The SEC has won between 28 and 40 college football national championships — depending on your source and school colors. Saturday Down South is ranking the conference’s 10 greatest national champions, acknowledging history while bowing to progress.

The countdown continues …

No. 7: 2010 Auburn Tigers

Record: 14-0

PPG: 41.2

Allowed: 24.1

SRS: 20.66. SRS combines margin of victory and strength of schedule, where 0 is average. The higher the number, the more dominant the team. Auburn’s SRS was 2 points higher than the vaunted 1992 Alabama championship squad, which went 13-0 against a schedule measured at just 2.74. Auburn’s SOS was more than twice as difficult.

Statistical oddity: recently fired up its simulator and concluded that this Tigers team would have finished 18th among the 18 BCS-era national champions. Of course, that same simulator predicted Alabama would lose to Clemson in the 2016 championship game, after giving Michigan State nearly a 49 percent chance to beat Alabama in the semifinals. So … not exactly perfect. Fact is, the 2010 Tigers beat six ranked teams, including three in the top 10. Three times, they handed undefeated ranked teams their first loss — including Oregon in the BCS championship game.

Their case for greatness: Simply, Auburn had Cam Newton and its 14 opponents did not.

Newton’s season was one for the ages, always ranked among the greatest single-season performances in SEC history, usually in the mix with Herschel Walker, Bo Jackson and Tim Tebow for No. 1.

As with most stars, the better the competition, the better he performed.

Against No. 12 South Carolina, Newton rallied the Tigers out of a 20-7 deficit. He ran for three touchdowns and passed for two, accounting for all five of Auburn’s touchdowns in a 35-27 victory.

Against No. 12 Arkansas, Newton ran for 188 yards, passed for 170 and accounted for four touchdowns in a 65-43 shootout.

A week later against unbeaten and No. 6 LSU, Newton ran for 217 yards and two touchdowns against the nation’s No. 1 defense. He topped 1,000 yards rushing, breaking the SEC record for quarterbacks.

Of course, he was far from finished.

Never Again

The Comeback. Or The Collapse.

How fans remember the 2010 Iron Bowl depends entirely on their school allegiance.

The animosity runs deep, and it runs year-round, so it was no surprise Alabama blared “Take the Money and Run” as Newton warmed up at Bryant-Denny.

“We all started laughing when we heard about the song,” Auburn center Ryan Pugh told “Only in this rivalry would that happen. I’m not sure we wouldn’t have done that ourself.”

Alabama, ranked No. 11, raced to a 24-0 lead, scoring 21 points before Auburn recorded a first down.

To that point, Newton, the clear Heisman frontrunner, had been sacked twice and completed just one pass.

The 2010 Tigers team often is described as a one-man band, but a backup singer made the key play that led to the greatest comeback — or worst collapse — in Iron Bowl history.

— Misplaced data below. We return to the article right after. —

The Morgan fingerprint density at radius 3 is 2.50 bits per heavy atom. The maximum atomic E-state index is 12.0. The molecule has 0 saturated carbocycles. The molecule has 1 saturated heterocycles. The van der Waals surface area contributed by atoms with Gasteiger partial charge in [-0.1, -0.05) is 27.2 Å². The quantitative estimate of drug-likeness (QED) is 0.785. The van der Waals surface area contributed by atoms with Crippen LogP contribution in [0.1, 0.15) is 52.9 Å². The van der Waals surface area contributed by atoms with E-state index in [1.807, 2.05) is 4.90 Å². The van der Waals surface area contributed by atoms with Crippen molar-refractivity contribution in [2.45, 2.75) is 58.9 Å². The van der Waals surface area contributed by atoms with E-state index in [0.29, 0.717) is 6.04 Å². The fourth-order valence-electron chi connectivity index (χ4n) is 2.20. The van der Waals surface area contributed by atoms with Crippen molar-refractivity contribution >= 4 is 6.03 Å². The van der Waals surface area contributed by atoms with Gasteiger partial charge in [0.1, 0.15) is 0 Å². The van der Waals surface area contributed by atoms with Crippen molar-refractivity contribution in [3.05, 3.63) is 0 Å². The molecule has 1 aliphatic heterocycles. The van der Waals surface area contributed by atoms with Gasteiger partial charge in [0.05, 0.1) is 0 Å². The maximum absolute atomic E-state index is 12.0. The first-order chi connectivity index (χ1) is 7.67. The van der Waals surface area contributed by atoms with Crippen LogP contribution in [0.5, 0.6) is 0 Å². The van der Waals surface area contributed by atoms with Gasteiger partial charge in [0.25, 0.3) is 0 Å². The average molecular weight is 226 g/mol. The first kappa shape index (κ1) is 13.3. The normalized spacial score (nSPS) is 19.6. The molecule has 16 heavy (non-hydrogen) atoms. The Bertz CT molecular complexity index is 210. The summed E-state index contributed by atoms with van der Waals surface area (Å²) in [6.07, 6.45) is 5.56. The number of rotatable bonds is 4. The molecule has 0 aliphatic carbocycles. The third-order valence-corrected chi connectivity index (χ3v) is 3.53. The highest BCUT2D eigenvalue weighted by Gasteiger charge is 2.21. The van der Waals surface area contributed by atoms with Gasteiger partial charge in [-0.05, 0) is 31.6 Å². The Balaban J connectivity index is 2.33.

Alabama was driving again when Greg McElroy hit 2009 Heisman winner Mark Ingram on a short screen pass over the middle. Ingram got to the sideline and raced past Auburn’s bench toward the end zone.

Auburn defensive end Antoine Carter gave chase. He eventually caught Ingram and punched the ball out of his hands. Defying laws of physics, the ball somehow stayed in bounds. Auburn recovered in the end zone.

“It’s so crazy how everything happened because the ball literally went straight down the sideline when it should have gone out of bounds,” safety Zac Etheridge told “You could just see the whole momentum change on just that one play.”

“That ball tightroped down the edge of the boundary,” former Auburn defensive coordinator Ted Roof said. “It rolled like this instead of rolling like that. It was a good break, but it was a break that was made by great effort.”

Newton pounced on Auburn’s second chance.

He threw a touchdown pass to make it 24-7 before halftime.

He opened the third quarter with a 70-yard TD strike on the second play and ran for a 1-yard TD to pull Auburn with 24-21. After Alabama kicked a field goal, Newton hit tight end Philip Lutzenkirchen for a 7-yard touchdown to cap not only the largest comeback in Iron Bowl history, but the largest comeback Alabama had ever allowed.

“That was a game that will certainly go down in history,” Auburn coach Gene Chizik told reporters. “It’s hard to come back when you’re down 24-0 against anybody.”

“Living the dream”

South Carolina got a second chance at Newton and the Tigers in the 2010 SEC Championship Game.

No comeback was necessary this time.

Newton threw for a career-best 335 yards and accounted for 6 TDs in a 56-17 blowout — the largest victory margin in SEC title game history.

“You can’t tackle him,” Spurrier told reporters. “He’s almost a one-man show but those guys really help and their receivers are really good. With that offensive line and him, it’s hard to stop him.”

“I’ve just been living the dream,” Newton told reporters.

The dream continued, first in New York, where Newton earned the Heisman Trophy by one of the 10 largest margins in voting history.

In the BCS Championship Game, Newton threw for 256 yards and two touchdowns as Auburn held off unbeaten and No. 2-ranked Oregon 22-19 to win their first national championship since 1957.

“Fifty-three years, baby!” Chizik yelled to Auburn fans. “This is for you. War Eagle!”, incidentally, predicted Oregon would beat Auburn 69.3 percent of the time, by an average score of 38-32.

Clearly their computers — or computer programmers — never had to tackle Cam Newton.

Top 10 SEC national champions

No. 10: 1961 Alabama: Greatest defense gives Bear first title

No. 9: 1980 Georgia: Herschel Walker and Run, Lindsay, Run

No. 8: A battle of Alabama caps golden era